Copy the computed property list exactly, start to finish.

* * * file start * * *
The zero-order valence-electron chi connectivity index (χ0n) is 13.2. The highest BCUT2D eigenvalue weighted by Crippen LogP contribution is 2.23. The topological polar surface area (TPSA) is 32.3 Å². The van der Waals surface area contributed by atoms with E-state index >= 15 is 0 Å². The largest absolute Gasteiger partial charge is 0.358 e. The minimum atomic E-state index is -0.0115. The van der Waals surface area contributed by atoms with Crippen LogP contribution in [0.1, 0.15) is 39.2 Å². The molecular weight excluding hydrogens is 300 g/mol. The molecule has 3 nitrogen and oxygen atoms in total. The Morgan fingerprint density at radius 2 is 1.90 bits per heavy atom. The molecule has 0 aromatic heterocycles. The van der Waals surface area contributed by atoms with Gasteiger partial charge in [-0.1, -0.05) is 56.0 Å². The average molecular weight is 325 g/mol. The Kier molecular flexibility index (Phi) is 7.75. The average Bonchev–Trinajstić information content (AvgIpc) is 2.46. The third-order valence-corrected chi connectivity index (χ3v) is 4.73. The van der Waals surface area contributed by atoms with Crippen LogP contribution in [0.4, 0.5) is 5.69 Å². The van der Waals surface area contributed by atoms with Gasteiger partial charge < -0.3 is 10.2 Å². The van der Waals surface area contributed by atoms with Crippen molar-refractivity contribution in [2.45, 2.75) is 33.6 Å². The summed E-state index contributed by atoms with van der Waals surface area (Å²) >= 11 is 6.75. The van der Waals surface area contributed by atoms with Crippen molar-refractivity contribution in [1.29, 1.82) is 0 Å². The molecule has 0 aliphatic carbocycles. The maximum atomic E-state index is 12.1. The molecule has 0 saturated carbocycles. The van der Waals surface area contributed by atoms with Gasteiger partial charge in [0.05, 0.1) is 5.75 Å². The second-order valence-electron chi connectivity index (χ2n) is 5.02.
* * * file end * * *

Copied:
The zero-order valence-electron chi connectivity index (χ0n) is 13.2. The highest BCUT2D eigenvalue weighted by Crippen LogP contribution is 2.23. The topological polar surface area (TPSA) is 32.3 Å². The van der Waals surface area contributed by atoms with E-state index >= 15 is 0 Å². The largest absolute Gasteiger partial charge is 0.358 e. The minimum atomic E-state index is -0.0115. The van der Waals surface area contributed by atoms with Crippen LogP contribution in [0.1, 0.15) is 39.2 Å². The molecular weight excluding hydrogens is 300 g/mol. The molecule has 3 nitrogen and oxygen atoms in total. The Morgan fingerprint density at radius 2 is 1.90 bits per heavy atom. The molecule has 0 aromatic heterocycles. The van der Waals surface area contributed by atoms with Gasteiger partial charge in [-0.1, -0.05) is 56.0 Å². The average molecular weight is 325 g/mol. The Kier molecular flexibility index (Phi) is 7.75. The average Bonchev–Trinajstić information content (AvgIpc) is 2.46. The third-order valence-corrected chi connectivity index (χ3v) is 4.73. The van der Waals surface area contributed by atoms with Crippen LogP contribution in [0.4, 0.5) is 5.69 Å². The van der Waals surface area contributed by atoms with Gasteiger partial charge < -0.3 is 10.2 Å². The van der Waals surface area contributed by atoms with Crippen molar-refractivity contribution in [2.45, 2.75) is 33.6 Å². The summed E-state index contributed by atoms with van der Waals surface area (Å²) >= 11 is 6.75. The van der Waals surface area contributed by atoms with Crippen molar-refractivity contribution in [1.29, 1.82) is 0 Å². The molecule has 0 aliphatic carbocycles. The maximum atomic E-state index is 12.1. The molecule has 0 saturated carbocycles. The van der Waals surface area contributed by atoms with Gasteiger partial charge in [0.05, 0.1) is 5.75 Å². The second-order valence-electron chi connectivity index (χ2n) is 5.02.